As we take time to enjoy Memorial Day this year among friends and family and to celebrate what has come to be the unofficial start of summer, I also urge all of us to take some time to consider the intent and purpose of this holiday: to remember those in our community who have died serving in the nation’s Armed Forces. And more broadly, it is a day to remind us that the world conflicts of recent years has brought a new generation of student, staff and faculty veterans to the campus. For many here at Illinois, this is an unknown and unfamiliar experience. But recognizing our members of the armed forces who have fallen and supporting those who have served and returned is a strong and honored tradition for the campus – one that really began with Memorial Stadium. And as sad a tradition as it may be, it is one that we recognize as an important priority today.
In 1944, the Serviceman’s Readjustment Act – known informally as the G.I. Bill – promised U.S. veteran’s a wide variety of benefits including low-cost mortgages, low-interest loans and one year of unemployment compensation. But perhaps the most innovative benefit the G.I. Bill promised was a free college education.
When World War II ended in 1945, hundreds of thousands of soldiers were left wounded and, in many cases, disabled. These veterans had a desire to attend college and had been promised a financial means, but colleges were not equipped to serve disabilities.
As one of the original 37 Land-Grant institutions, we at Illinois have always been proud to provide access to education regardless of race, socioeconomic background or disability. In the 1940s, that meant rising to the challenge to make it possible for wounded veterans to have a university education. Professor Timothy Nugent believed this to be a fundamental responsibility for the nation and for the University of Illinois – and he was unrelenting in his efforts to make all of us live up to that responsibility.
In 1948, our Division of Disability Resources and Education Services (DRES) became the first post-secondary support service program in the world. And while Professor Nugent’s legacy was born from the needs of wounded veterans, it has touched the lives of nearly every individual with physical disabilities since then. I think that is an important lesson. While we may create programs to serve our student veterans, the ideas and innovations that come from these make lives better for all of us.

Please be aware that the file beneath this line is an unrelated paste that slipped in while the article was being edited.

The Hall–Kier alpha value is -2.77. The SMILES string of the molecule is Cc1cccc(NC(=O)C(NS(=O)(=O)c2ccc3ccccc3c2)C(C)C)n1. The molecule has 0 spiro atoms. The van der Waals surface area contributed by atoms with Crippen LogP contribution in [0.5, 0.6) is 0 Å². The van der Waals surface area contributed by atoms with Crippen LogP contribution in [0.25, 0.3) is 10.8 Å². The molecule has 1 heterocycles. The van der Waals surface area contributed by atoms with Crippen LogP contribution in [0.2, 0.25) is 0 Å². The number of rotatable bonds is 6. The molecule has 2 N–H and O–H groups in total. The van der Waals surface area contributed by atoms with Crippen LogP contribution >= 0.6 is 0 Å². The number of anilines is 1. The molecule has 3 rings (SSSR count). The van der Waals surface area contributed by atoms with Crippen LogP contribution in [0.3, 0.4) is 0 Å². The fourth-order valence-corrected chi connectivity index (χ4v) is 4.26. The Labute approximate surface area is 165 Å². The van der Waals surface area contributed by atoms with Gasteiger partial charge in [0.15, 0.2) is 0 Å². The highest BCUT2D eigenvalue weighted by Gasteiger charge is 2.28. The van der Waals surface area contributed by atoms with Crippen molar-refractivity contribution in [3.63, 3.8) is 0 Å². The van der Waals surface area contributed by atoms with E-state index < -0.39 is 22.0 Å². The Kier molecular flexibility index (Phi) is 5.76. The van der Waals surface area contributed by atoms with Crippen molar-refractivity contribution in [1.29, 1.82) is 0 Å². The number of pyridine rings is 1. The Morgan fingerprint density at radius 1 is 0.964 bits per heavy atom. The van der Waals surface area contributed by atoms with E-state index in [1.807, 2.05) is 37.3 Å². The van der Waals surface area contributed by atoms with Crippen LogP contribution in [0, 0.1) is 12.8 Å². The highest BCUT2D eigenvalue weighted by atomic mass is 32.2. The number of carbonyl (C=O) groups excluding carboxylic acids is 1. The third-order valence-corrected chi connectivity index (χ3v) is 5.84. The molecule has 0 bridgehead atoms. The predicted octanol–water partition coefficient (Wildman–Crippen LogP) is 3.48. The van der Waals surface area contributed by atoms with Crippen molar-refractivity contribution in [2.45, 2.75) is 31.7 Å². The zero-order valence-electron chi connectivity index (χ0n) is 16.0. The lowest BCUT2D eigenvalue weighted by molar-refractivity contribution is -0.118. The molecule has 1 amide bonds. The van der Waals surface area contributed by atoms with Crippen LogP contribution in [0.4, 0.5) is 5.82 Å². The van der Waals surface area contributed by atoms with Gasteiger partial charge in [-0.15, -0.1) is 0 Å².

Our commitment to supporting veterans is not merely a good story from the past; we are taking steps to ensure we can serve them in the future. We currently have just about 400 student-veterans on this campus, with more than 80% of them having served in the most-recent conflicts in Afghanistan and Iraq. They are a part of the diversity of experience and perspective that we as a campus realize makes this a true community we are committed to developing services to ensure that they have full access to the Illinois educational experience.
In 2011, within Student Affairs, we established a dean for veteran’s programs to coordinate services at a campus level. This office is a starting point for information and services available to our campus veterans.
This past January, we opened the Student Veteran’s Lounge in the Illini Union. Dedicated to veterans, but open to all our students, this lounge is the largest of its kind among our Big Ten peers.
This fall, we will break ground on the Center for Wounded Veterans in Higher Education. This facility will be both a service center for our own injured veterans as well as a research and teaching center that will develop and disseminate techniques services throughout the world.
These are just a few of the services we have developed to meet the needs of a new generation of students who have served in the military. Given our land grant heritage and our own history, we should be leaders in this area, and, indeed, we are. In fact, for the past two years, Illinois has been recognized the Military Friendly Schools program as being among the top 15% of schools in the nation in delivering the best experiences to military students.
We are truly an inclusive and comprehensive university. And our services to this particular group of students is just another example of why we have an international reputation for being both a great place to learn as well as a great place to live.
As we celebrate this Memorial Day week, I wish you all a great start to your summer.
Around the campus
Congratulations to the students in the Education Justice Project who have received the Arcus Prize for Collaborative Social Justice Leadership at Kalamazoo College in Michigan. The students’ project, Language Partners, was one of three entries honored last week from among 188 submitted by organizations in 23 nations. The $30,000 award will be split with two other social justice organizations.
Congratulations to Mioy Huynh who was one of three people voted America’s Top TA by CengageBrain. This spring, college students from around the country were able to nominate and vote for America's Top TA with a combined total of over 750 votes.